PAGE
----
Dec 28th 1861 – A Sorry Christmas
Title:A Sorry Christmas
Publication:The Bolton Chronicle
Date:Dec 28th 1861
Made up of one forty-line stanza, this piece catalogues the pain and misery of Christmas during the Lancashire Cotton Famine. The form is the favored medium for an epic. With heroic couplets sporadically interspersed throughout and a lack of stanza breaks, the form alludes to the ongoing desolation of their ‘sorry Christmas’. The poem begins satirically, with the speaker making fun of the extravagant Christmas rituals. Words such as ‘wonted’, ‘sere’ and ‘hoary’ indicate the outdatedness of such formalities, advocating a desire from the people to move forward to try and find new ways to confront the difficulties of the Cotton Famine. The negative religious imagery and the rhetorical questions such as ‘And if good will to all, what to our brother?’ emphasizes the irony of the vast inequality caused by the economic policies; representing the people of Lancashire as brothers suggests a sense of devotedness and community yet those in charge are neglecting them. The use of the rhetorical questions alludes to the speaker’s confusion. Despite Christmas usually being a time of joy and celebration, the use of martial imagery such as ‘deeper red’, ‘weapons’ and ‘war cloud’ suggests that the poet is deliberately referencing not just the military bravery of the people but the heroism of those in the face of the Lancashire Cotton Famine. The poems progression and form depicts a gradual but instantaneous mounting cry of distress and desperation as it begins with the seemingly harmless customs of lifting the ‘wassail – cup’ and singing ‘carols’ to the blood shed war imagery. The poem indeed ends with the need for reconciliation, contrasting the cacophonous ‘b’ consonants in the last rhyming couplet with the sibilance of the last line in ‘show’, ‘disarm’d’ and ‘clasping’. The call for peace is clearer than ever.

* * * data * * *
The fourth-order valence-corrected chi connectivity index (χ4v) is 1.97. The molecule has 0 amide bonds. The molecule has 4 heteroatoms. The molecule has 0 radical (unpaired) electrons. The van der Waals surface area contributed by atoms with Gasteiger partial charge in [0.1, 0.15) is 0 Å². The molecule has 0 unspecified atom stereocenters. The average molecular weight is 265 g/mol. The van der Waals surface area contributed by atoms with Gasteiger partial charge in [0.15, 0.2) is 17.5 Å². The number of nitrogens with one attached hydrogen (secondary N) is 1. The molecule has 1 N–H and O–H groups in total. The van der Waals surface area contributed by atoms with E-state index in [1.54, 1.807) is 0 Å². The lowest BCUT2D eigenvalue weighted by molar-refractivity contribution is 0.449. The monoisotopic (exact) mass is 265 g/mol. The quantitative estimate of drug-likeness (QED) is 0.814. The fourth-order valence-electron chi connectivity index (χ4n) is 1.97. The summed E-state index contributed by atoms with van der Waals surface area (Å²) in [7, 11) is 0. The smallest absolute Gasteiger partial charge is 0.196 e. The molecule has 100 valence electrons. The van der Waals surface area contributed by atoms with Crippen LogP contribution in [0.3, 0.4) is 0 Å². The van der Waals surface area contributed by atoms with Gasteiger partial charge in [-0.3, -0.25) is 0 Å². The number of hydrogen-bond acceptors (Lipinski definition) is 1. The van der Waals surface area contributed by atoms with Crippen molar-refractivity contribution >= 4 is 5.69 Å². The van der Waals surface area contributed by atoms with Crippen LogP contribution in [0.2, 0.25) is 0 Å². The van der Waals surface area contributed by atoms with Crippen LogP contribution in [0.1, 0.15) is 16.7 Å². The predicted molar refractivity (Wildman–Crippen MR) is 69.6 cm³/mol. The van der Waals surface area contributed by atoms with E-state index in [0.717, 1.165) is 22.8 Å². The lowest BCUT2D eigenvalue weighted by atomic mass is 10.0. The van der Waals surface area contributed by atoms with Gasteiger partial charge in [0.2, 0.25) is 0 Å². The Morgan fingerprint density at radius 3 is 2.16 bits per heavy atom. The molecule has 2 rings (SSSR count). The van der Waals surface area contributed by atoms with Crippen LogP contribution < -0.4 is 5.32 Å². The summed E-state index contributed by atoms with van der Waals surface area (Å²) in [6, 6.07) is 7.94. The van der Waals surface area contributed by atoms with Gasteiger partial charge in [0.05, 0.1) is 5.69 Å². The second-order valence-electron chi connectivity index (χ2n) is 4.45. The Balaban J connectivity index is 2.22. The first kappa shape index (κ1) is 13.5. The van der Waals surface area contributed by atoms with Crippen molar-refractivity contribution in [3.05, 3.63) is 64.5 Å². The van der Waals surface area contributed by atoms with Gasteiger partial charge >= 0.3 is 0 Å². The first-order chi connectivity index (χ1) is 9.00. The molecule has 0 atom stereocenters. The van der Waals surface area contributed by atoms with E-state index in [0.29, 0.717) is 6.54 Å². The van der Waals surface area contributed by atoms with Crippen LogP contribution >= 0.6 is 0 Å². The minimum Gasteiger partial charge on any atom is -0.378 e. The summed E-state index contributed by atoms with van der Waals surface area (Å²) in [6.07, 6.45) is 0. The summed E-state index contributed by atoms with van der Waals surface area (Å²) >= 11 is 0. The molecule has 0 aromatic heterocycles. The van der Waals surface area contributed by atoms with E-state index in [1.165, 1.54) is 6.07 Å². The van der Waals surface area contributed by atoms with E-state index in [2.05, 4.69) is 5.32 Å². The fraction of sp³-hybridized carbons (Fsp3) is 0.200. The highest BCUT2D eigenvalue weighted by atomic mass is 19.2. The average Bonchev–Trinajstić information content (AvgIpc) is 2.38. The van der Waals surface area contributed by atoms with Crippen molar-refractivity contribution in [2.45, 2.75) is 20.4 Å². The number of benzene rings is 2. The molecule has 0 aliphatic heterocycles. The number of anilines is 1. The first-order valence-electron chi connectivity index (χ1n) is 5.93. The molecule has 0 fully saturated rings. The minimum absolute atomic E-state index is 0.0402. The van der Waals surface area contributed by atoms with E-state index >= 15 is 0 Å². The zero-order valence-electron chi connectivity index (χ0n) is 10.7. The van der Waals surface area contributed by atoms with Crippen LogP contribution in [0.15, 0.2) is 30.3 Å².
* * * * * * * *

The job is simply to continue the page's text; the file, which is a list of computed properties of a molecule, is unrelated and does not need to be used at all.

Georgina Bolam, University of Exeter